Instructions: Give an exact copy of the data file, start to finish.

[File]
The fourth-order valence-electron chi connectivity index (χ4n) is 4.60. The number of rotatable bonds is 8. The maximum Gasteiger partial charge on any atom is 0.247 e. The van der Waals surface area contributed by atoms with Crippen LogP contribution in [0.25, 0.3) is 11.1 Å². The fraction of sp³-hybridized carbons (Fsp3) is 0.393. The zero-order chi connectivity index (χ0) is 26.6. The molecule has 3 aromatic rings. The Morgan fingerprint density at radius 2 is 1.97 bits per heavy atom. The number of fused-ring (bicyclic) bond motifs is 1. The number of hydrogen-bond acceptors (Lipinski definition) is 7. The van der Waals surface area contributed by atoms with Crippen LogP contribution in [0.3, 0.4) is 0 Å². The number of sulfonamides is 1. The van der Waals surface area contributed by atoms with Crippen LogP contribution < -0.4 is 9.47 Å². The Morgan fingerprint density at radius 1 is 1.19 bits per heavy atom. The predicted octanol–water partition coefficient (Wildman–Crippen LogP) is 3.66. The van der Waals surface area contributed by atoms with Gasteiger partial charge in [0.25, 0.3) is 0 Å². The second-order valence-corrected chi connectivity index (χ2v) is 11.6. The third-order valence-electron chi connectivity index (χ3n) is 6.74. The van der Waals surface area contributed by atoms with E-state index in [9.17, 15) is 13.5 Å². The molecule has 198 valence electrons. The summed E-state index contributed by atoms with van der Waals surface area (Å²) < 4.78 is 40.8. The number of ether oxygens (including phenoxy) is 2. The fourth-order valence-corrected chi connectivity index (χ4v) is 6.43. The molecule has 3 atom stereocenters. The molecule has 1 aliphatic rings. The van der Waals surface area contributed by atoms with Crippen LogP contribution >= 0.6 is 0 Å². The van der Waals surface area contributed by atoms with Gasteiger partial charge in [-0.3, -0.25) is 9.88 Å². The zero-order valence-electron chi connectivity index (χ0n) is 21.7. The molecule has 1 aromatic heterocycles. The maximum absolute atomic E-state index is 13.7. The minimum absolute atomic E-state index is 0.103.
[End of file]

The fourth-order valence-electron chi connectivity index (χ4n) is 4.60. The number of rotatable bonds is 8. The maximum Gasteiger partial charge on any atom is 0.247 e. The van der Waals surface area contributed by atoms with Crippen LogP contribution in [0.25, 0.3) is 11.1 Å². The fraction of sp³-hybridized carbons (Fsp3) is 0.393. The zero-order chi connectivity index (χ0) is 26.6. The molecule has 3 aromatic rings. The Morgan fingerprint density at radius 2 is 1.97 bits per heavy atom. The number of fused-ring (bicyclic) bond motifs is 1. The number of hydrogen-bond acceptors (Lipinski definition) is 7. The van der Waals surface area contributed by atoms with Crippen LogP contribution in [0.3, 0.4) is 0 Å². The number of sulfonamides is 1. The van der Waals surface area contributed by atoms with Crippen LogP contribution < -0.4 is 9.47 Å². The Morgan fingerprint density at radius 1 is 1.19 bits per heavy atom. The predicted octanol–water partition coefficient (Wildman–Crippen LogP) is 3.66. The van der Waals surface area contributed by atoms with Gasteiger partial charge in [0.25, 0.3) is 0 Å². The second-order valence-corrected chi connectivity index (χ2v) is 11.6. The third-order valence-electron chi connectivity index (χ3n) is 6.74. The van der Waals surface area contributed by atoms with E-state index in [9.17, 15) is 13.5 Å². The molecule has 198 valence electrons. The summed E-state index contributed by atoms with van der Waals surface area (Å²) < 4.78 is 40.8. The number of ether oxygens (including phenoxy) is 2. The fourth-order valence-corrected chi connectivity index (χ4v) is 6.43. The molecule has 3 atom stereocenters. The molecule has 1 aliphatic rings. The van der Waals surface area contributed by atoms with Crippen LogP contribution >= 0.6 is 0 Å². The van der Waals surface area contributed by atoms with Gasteiger partial charge in [-0.3, -0.25) is 9.88 Å². The zero-order valence-electron chi connectivity index (χ0n) is 21.7. The molecule has 1 aromatic heterocycles. The maximum absolute atomic E-state index is 13.7. The minimum absolute atomic E-state index is 0.103.